Leaders Need To Get Comfortable Asking For Help

When 'perfect' is the benchmark for success, leaders take on to much, believing the only way to do something right is to do it themselves—a perfect strategy for failure.

There are so many myths out there about leadership that it’s hard to keep track of them all. The most successful leaders never take a day off. Leaders shouldn’t be friendly with employees, they should be cold and omnipotent. Leadership is a solitary act and it’s very lonely at the top. I could keep going.

You’ve probably heard most of these before. Maybe you even still believe some of them today. To be blunt, I hate all of these misconceptions about leadership, but I have a bone to pick with the last one in particular.

When did we decide that leaders were loners? When did the John Wayne-like personification of leaders become a desirable quality? Leaders aren’t outsiders, they’re a critical cog in their company’s well-oiled machine. When was the last time you witnessed a protagonist in a movie succeed without the support of the other characters? Or watched your favorite sports team pull off a win without all the players working in perfect harmony with one another? Leadership is no different.

What sets leaders apart isn’t their forward-thinkingness or their resilience, it’s their humility and their synchronicity. These leaders regard the pursuit of success as a group effort rather than a personal accomplishment, which makes them open and receptive to guidance and support from the rest of their team.

In the famous words of John Donne: “No man is an island, entire of itself; every man is a piece of the continent, a part of the main.” Leadership isn’t solitary, it’s collaborative. If you believe this (and many do), these are some of the biggest shortcomings you’ll run into:

1. If you think you know it all, you’ll do it all.

You’d be hard-pressed to meet a leader who doesn’t consider themselves to be a perfectionist. As the face — or one of the faces — of your company, your name is attached to everything that’s born out of your business. It’s important to hold yourself and your employees to a high standard, but there’s a point where perfectionism becomes problematic.

When “perfect” is the benchmark for success, many leaders choose to take on extra work because they believe the only way to do something right is to do it themselves. I know a lot of Type-A leaders like this, and I’ve seen their unwillingness to delegate snowball into failed projects, lost revenue, and high employee turnover rates.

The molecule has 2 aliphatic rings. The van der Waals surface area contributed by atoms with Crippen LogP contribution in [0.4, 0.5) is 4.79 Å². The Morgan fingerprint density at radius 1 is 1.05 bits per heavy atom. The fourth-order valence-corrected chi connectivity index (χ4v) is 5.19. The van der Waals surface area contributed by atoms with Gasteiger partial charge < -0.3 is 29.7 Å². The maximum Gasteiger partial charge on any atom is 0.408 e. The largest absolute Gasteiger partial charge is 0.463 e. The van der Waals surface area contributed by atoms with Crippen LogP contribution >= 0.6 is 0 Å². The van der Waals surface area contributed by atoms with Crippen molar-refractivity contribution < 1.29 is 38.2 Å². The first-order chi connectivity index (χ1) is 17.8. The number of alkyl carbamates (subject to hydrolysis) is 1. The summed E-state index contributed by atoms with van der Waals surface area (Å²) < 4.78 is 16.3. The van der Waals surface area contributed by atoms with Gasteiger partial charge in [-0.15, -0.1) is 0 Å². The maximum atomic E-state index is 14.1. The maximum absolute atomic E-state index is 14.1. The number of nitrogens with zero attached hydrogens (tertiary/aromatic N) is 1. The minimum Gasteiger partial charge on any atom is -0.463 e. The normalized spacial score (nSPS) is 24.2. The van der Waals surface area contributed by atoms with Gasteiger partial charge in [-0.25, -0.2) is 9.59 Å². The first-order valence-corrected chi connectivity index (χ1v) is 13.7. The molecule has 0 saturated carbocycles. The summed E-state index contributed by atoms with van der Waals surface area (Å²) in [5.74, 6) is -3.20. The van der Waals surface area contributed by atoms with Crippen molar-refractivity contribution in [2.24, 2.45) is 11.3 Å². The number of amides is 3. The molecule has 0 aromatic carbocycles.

It goes without saying that leadership is an awfully tireless job already; deliberately adding more to your plate will have consequences. When you try to juggle too much at once, your insurmountable stress levels will cause you to miss deadlines and forfeit quality. One person’s capacity cannot exceed the capacity of many. By not delegating, you put your company in jeopardy.

You have to relinquish your white-knuckle grip on unnecessary tasks. Leaders need to be more essential and less involved. Those that justify their immense workload confuse being involved with being essential and risk growth, innovation and profitability.

2. Alienating employees impedes prosperity.

No one haphazardly hires employees. Research has found that for every worker you replace, it can end up costing you around $15,000. High employee turnover isn’t only expensive, it’s a barrier to success.

There are many reasons why employees choose to leave their place of work. Sometimes it’s for a new opportunity, but more often than not it’s because they lack purpose in their roles. Employees want to contribute to their company’s growth, and the best leaders know how to elicit extraordinariness from their team. Leaders who refuse to delegate to team members and demonstrate an indisposition to new perspectives kill productivity and collaboration.

Ask yourself this: why do you refuse help from employees? Is it a lack of trust? A preference for working alone? Or do you feel bad assigning employees more work? If you can answer “yes” to any of these, your inability to extend trust and respect to your employees is destructive to both them, you, and your company.

3. It’s okay to depend on your employees.

This doesn’t make you any less independent or self-sufficient. Asking for help isn’t a sign of weakness, it’s a display of strength. When you seek support and guidance across your entire organization, you not only open yourself up to new ideas and perspectives, you also cultivate an environment of leaders. And shouldn’t this be how your effectiveness as a leader is judged?

I am constantly humbled by my team and live by the idea that if you’re the smartest person in the room, you’re in the wrong room. As such, I am constantly conscious of any self-limiting choices I make. What innovative idea did I stave off because I didn’t delegate a project? What could I have done better if I would have accepted help from someone else? There have been so many instances where my shortcomings resulted from a lack of inclusion.

Leaders who keep to themselves and neglect their weaknesses walk a very lonely path. No one builds a lasting legacy by themselves. As most successful leaders know, it really does take a village.

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